One example that I can give without veering too far into story spoilers is Setsumi's attitude towards the protagonist. She initially comes across as standoffish and rude, and there's the tacit expectation of a pivotal moment where she finally starts to open up so the "proper" story can start, but that moment never comes. Where a less patient or empathetic reader might leave the story unsatisfied, we can instead take the opportunity to examine Setsumi's behavior with her medical situation in mind, and ponder the way that human relationships develop. Most of us go through life every day making small passing connections to people, but only once in a while do we meet someone we like enough to allow ourselves to be vulnerable around them (which takes courage) in hopes of forging a lasting connection that we can depend on in the future. But what, then, if there quite literally is no future? Suddenly there is no point in opening up to anyone new. Why bother taking the risk of potentially getting hurt if we will not live to see the reward?

The novel doesn't spell these details out to you, it asks you to understand the characters on the basis of their actions. Questions like why having a goal is suddenly such a big deal to the protagonist are left up to interpretation. The combination of strong characterization (which if you've seen my previous VN reviews you already know I am crazy for) and partially unapproachable writing is not for everyone, especially not if you are looking for light entertainment, but there is a lot of substance to it for people willing to make the effort.

In summary, Narcissu is a great visual novel that can be genuinely rewarding to read, but is ill-suited for those of us with short attention spans.

This is a story of so many things.

But most of all ...

This is the story

of a girl whose heart was standing still

and a boy whose breath was being stolen away,

both of whom die.
Was this review helpful? Yes No Funny
123 of 144 people (85%) found this review helpful
10 people found this review funny
27.6 hrs on record
Posted: February 16
Early Access Review
Just like my Friday nights before bed, I can't play this game without a box of tissue in hand.
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116 of 135 people (86%) found this review helpful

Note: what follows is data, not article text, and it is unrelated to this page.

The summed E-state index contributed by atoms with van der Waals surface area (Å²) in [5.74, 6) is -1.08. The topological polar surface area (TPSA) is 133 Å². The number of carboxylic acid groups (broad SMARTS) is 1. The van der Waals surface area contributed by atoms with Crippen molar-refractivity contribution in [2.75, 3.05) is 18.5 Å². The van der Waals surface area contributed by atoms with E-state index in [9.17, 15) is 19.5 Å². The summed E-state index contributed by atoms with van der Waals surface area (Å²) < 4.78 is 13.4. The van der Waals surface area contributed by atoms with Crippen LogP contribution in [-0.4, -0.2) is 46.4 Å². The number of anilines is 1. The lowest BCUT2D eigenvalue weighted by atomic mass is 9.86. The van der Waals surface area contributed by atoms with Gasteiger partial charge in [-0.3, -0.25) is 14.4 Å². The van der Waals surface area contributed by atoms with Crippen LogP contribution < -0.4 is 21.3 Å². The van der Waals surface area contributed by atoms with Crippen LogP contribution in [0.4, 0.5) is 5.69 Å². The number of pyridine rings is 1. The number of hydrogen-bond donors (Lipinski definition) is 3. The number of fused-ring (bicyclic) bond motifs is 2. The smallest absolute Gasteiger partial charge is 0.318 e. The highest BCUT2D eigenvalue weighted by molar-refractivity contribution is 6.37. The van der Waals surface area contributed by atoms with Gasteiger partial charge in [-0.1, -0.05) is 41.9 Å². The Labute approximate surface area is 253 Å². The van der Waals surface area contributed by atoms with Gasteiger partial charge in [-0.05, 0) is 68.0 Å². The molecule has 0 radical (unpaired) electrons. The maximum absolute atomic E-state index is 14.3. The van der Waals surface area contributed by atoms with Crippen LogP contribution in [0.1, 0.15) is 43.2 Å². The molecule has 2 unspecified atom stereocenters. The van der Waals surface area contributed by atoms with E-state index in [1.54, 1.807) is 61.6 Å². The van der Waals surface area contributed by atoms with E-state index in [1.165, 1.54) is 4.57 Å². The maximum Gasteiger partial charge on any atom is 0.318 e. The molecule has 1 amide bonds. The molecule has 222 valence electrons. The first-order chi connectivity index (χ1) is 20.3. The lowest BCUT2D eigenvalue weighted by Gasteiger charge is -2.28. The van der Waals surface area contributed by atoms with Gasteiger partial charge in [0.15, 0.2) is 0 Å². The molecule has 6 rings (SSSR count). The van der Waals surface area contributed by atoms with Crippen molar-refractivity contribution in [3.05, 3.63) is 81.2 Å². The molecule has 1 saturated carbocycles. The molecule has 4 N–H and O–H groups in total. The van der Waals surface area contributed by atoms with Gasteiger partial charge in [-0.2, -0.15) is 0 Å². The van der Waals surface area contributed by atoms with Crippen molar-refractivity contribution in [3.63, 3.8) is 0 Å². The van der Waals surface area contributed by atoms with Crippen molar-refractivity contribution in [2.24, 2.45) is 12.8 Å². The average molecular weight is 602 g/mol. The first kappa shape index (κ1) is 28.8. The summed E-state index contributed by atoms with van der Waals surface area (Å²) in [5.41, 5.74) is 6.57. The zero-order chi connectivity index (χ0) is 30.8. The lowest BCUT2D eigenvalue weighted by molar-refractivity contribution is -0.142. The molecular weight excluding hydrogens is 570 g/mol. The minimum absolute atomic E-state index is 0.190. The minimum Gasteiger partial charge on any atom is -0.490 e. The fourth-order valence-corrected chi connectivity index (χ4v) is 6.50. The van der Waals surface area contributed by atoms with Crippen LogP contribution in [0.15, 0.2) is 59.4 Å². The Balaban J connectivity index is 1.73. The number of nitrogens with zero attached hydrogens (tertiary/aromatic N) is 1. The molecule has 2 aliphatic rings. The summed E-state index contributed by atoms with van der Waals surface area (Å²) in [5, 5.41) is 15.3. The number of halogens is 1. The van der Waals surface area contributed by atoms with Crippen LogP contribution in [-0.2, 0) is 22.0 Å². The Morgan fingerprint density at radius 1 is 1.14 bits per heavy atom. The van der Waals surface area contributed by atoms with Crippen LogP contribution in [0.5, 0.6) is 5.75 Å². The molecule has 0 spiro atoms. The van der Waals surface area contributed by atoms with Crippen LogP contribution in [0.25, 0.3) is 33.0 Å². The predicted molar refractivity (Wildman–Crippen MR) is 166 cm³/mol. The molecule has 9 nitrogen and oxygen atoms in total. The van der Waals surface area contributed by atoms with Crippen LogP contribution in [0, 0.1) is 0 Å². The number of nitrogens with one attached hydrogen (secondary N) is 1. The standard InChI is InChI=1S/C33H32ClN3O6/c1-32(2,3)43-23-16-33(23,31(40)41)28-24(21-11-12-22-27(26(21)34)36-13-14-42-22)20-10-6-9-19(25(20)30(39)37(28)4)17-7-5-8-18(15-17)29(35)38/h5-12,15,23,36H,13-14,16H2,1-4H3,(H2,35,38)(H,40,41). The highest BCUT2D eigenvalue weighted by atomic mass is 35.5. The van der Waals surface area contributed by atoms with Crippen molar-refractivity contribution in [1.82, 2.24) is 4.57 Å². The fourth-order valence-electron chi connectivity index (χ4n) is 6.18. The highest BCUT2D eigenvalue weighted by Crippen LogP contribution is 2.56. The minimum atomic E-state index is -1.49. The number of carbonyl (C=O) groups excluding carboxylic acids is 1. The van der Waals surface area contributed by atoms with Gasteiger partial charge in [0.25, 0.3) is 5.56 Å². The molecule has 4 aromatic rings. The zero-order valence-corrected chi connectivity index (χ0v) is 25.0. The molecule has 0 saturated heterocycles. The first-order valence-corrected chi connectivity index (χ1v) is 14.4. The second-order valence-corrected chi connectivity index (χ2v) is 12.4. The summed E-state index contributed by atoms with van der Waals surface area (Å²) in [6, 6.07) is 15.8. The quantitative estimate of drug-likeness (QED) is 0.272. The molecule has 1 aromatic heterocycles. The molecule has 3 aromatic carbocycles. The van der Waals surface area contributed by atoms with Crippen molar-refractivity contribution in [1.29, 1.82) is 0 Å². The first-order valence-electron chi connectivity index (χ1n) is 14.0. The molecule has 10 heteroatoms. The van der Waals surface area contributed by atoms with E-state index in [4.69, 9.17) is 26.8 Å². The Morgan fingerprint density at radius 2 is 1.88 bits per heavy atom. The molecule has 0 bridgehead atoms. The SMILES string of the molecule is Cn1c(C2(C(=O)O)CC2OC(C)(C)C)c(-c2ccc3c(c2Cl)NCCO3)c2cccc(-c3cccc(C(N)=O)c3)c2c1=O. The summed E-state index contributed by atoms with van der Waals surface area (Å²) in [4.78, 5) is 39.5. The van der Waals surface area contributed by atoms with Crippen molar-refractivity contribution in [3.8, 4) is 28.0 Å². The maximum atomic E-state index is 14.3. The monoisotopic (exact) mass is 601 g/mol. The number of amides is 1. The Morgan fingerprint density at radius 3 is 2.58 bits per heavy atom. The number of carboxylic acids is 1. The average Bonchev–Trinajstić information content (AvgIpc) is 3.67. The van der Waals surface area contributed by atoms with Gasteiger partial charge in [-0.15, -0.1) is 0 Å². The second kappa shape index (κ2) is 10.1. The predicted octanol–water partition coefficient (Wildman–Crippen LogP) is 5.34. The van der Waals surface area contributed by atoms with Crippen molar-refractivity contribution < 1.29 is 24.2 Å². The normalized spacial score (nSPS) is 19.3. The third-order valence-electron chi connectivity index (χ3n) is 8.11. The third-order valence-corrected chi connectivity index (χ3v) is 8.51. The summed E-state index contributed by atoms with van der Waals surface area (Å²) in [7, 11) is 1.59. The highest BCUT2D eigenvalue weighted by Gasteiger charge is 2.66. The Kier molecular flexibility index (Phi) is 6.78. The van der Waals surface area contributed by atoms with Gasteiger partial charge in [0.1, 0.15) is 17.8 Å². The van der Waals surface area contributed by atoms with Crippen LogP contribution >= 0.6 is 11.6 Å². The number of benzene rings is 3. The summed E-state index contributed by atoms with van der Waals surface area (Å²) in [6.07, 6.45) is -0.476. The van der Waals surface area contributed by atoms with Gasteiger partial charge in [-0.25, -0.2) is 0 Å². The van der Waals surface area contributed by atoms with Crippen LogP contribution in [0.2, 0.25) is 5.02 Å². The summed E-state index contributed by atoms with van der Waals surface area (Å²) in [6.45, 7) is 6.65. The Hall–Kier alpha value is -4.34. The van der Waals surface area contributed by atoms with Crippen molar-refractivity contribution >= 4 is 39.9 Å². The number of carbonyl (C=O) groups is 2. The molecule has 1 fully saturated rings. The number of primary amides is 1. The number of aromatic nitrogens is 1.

10 people found this review funny
0.4 hrs on record
Posted: January 3
Early Access Review
This is a free emotional visual novel. If you never had played a visual novel, this is a good way to start. Sad story, sad soundtrack... The keyboard is full of tears.
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72 of 83 people (87%) found this review helpful
1 person found this review funny
10.8 hrs on record
Posted: November 30, 2014
Early Access Review
Conclusion/tl;dr up top
Narcissu, being a kinetic novel, is not for everyone, but those who don't mind a "game" based primarily on reading or who are already fans of visual novels as a genre will be rewarded with a great story that will make you think and might just make you feel. Plus, hey, it's free, so it's hard not to recommend.

The nitty gritty
Narcissu is a kinetic novel released by the doujin circle Stage-Nana in Japan and published here on Steam by Sekai Project. The story rotates around young people from the 7th Floor (the hospice ward). That is, people whose death has been decided. Without saying much as to the plot, I feel like the novel eloquently covers some heavy subjects: What are the things one has to do before dying? Faced with an unavoidable demise, how might people react to take back independence lost and march vibrantly toward their final act? How does one smile at the end, and how do those left behind smile after?

Gameplay
For people who have experience with visual/kinetic novels, this section is probably unnecessary, but for the unintiated:
A visual novel generally works like a 'Choose Your Own Adventure' book with graphics, music, and sometimes voices. The "player", usually in the guise of the protagonist, makes choices throughout the story that affect the plot. However, Narcissu 1st & 2nd are Kinetic Novels, so they have no choices and very little player interaction aside from a click or press of the enter key to advance the text (though autoplay is actually the default setting for Narcissu Side 2nd, and the author mentions in the notes that he himself sees it more like a movie). Personally, I'd describe it as a long minimalist cutscene with save, load, and backlog options. The game itself is much closer to a novel or a reading experience than a game, and this, no doubt will be what turns a lot of people off from Narcissu, if not the genre as a whole.

Answering common questions
Length?
Narcissu was about a 3 to 4 hour read for me. Narcissu Side 2nd (the included prequel) was 5 to 6 hours. Understandably, it might be a lot of reading for some, but both games are neatly divided into chapters, and the save feature works like a bookmark that you can use at any time.

Order?
Narcissu was released in 2005, and Narcissu Side 2nd was released in 2007, both are included in this release, and I read them in the release order. However, Narcissu Side 2nd is actually a prequel to the events of the original Narcissu, and in the notes for Narcissu Side 2nd, the author suggests reading them in chronological order.